Cataract – Causes
Cataract is opacity that develops in the eye’s envelope or in its crystalline lens. Cataract is actually derived from the word “cataracta” which is a Latin word for “waterfall” and “kataraktes” which means “to wash down” in Greek.
The eye lens work like camera lens. The light is focused into the retina at the back of the eyes. The lens aids the focus of the eyes letting the eyes see clearly. The crystalline lens of the eyes is mainly made up of water and protein.
The protein is naturally bonded together so that light may pass through. Cataract is formed when that bond changes and the molecules of protein are clump together. These clumps obstruct the light entering the lens.
As we age these clumps grow bigger and cloudier. Researchers are not sure why the eye lens change as we age, thus forming cataracts. Although not common, cataract also occurs on young persons.
Causes Of Cataract
These are sometimes caused by eye trauma, prescription drugs or chronic medical conditions. However they have identified some risk factors of which can cause cataract. These include:
- Long-term exposure to ultraviolet light
- Secondary effects of diseases such as myotonic, dystrophy, diabetes and Wilson’s disease.
- Fetal exposure to radiation
- Alcohol and abuse of substances during pregnancy contribute a high risk factor.
- Smoking is one of the major risk factor of cataract.
- Long term alcohol use leads to the development of cataract; this is because alcohol can lead to vitamin deficiency.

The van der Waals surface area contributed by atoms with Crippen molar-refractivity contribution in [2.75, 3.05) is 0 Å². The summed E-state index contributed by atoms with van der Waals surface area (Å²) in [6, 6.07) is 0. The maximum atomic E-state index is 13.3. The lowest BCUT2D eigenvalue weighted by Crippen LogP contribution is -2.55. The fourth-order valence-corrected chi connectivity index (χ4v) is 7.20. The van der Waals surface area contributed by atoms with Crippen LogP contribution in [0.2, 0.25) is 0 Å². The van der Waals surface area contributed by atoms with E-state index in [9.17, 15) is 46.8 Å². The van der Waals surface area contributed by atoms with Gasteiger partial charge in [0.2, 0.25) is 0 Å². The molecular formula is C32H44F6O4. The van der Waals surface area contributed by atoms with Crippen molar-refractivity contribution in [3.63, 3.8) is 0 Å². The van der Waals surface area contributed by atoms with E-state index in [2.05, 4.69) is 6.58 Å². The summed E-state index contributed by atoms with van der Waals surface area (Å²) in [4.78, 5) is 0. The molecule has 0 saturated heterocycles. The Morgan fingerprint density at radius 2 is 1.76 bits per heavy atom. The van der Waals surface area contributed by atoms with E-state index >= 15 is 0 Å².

- Vitamin C and vitamin E deficiency are said to may have linked to the development of cataract.
- Eye infection also is a major risk. A tumor may cause changes that will often lead to cataract development.
Categorization Of Cataract
Cataracts are categorized into three types because the eye lens consists of three components. These are the nucleus or the center lens, the lens cortex or the periphery, and the membrane that envelops the lens or the capsule.
- Nuclear Cataract - The most common cataract found among older patients. This type of cataract develops in the nucleus. Nuclear cataract can take years to develop.
- Cortical Cataract - This type of cataract forms in the peripheral area or the lens cortex area. Cortical cataract is common among patients who are diabetic. If left untreated it will sooner or later extend its spores into the center.
- Subcapsular Cataract - Subcapsular cataract develops at the back of the lens area and sometimes in the center. Rapid symptoms can occur in just over month’s period.
Cataracts tend to interfere with the vision in the early stages of cataract. Causing blurred or hazy vision, however this can be improved by using new glasses, sufficient lighting, magnification, strong bifocals or any other visual aid.
But cataract may need to be surgically removed by your ophthalmologist if the symptom worsens, making it difficult to do daily activities such as driving, reading or working.